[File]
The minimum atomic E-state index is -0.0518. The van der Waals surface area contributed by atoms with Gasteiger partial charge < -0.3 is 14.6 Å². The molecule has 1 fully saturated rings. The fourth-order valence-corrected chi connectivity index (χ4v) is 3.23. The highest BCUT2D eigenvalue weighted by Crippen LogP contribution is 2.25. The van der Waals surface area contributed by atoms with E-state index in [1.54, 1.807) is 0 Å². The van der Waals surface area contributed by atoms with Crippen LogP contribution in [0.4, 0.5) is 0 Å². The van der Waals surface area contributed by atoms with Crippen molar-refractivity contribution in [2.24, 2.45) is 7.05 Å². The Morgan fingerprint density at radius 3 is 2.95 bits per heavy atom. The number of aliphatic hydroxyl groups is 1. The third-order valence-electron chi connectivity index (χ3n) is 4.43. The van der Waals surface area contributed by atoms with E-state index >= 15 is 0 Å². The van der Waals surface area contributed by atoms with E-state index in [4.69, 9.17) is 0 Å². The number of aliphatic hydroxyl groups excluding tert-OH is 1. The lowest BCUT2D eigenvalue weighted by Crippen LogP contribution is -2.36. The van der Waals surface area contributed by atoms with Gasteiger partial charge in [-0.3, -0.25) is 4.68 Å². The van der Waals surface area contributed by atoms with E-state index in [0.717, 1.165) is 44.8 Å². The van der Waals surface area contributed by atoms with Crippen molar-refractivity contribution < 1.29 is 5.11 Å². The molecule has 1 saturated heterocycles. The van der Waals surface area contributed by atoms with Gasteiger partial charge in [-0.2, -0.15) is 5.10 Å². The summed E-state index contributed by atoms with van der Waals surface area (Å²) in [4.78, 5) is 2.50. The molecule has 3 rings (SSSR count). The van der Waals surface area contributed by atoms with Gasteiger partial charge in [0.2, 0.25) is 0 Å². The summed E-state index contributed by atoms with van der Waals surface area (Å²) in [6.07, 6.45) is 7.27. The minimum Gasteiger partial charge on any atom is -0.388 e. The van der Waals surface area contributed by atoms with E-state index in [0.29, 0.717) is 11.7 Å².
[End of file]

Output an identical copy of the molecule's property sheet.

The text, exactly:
The minimum atomic E-state index is -0.0518. The van der Waals surface area contributed by atoms with Gasteiger partial charge < -0.3 is 14.6 Å². The molecule has 1 fully saturated rings. The fourth-order valence-corrected chi connectivity index (χ4v) is 3.23. The highest BCUT2D eigenvalue weighted by Crippen LogP contribution is 2.25. The van der Waals surface area contributed by atoms with E-state index in [1.54, 1.807) is 0 Å². The van der Waals surface area contributed by atoms with Crippen LogP contribution in [0.4, 0.5) is 0 Å². The van der Waals surface area contributed by atoms with Crippen molar-refractivity contribution in [2.24, 2.45) is 7.05 Å². The Morgan fingerprint density at radius 3 is 2.95 bits per heavy atom. The number of aliphatic hydroxyl groups is 1. The third-order valence-electron chi connectivity index (χ3n) is 4.43. The van der Waals surface area contributed by atoms with E-state index >= 15 is 0 Å². The van der Waals surface area contributed by atoms with E-state index in [4.69, 9.17) is 0 Å². The number of aliphatic hydroxyl groups excluding tert-OH is 1. The lowest BCUT2D eigenvalue weighted by Crippen LogP contribution is -2.36. The van der Waals surface area contributed by atoms with Gasteiger partial charge in [-0.3, -0.25) is 4.68 Å². The van der Waals surface area contributed by atoms with E-state index in [0.717, 1.165) is 44.8 Å². The van der Waals surface area contributed by atoms with Crippen molar-refractivity contribution < 1.29 is 5.11 Å². The molecule has 1 saturated heterocycles. The van der Waals surface area contributed by atoms with Gasteiger partial charge in [-0.2, -0.15) is 5.10 Å². The summed E-state index contributed by atoms with van der Waals surface area (Å²) in [4.78, 5) is 2.50. The molecule has 3 rings (SSSR count). The van der Waals surface area contributed by atoms with Gasteiger partial charge in [0.2, 0.25) is 0 Å². The summed E-state index contributed by atoms with van der Waals surface area (Å²) in [6.07, 6.45) is 7.27. The minimum Gasteiger partial charge on any atom is -0.388 e. The van der Waals surface area contributed by atoms with E-state index in [0.29, 0.717) is 11.7 Å².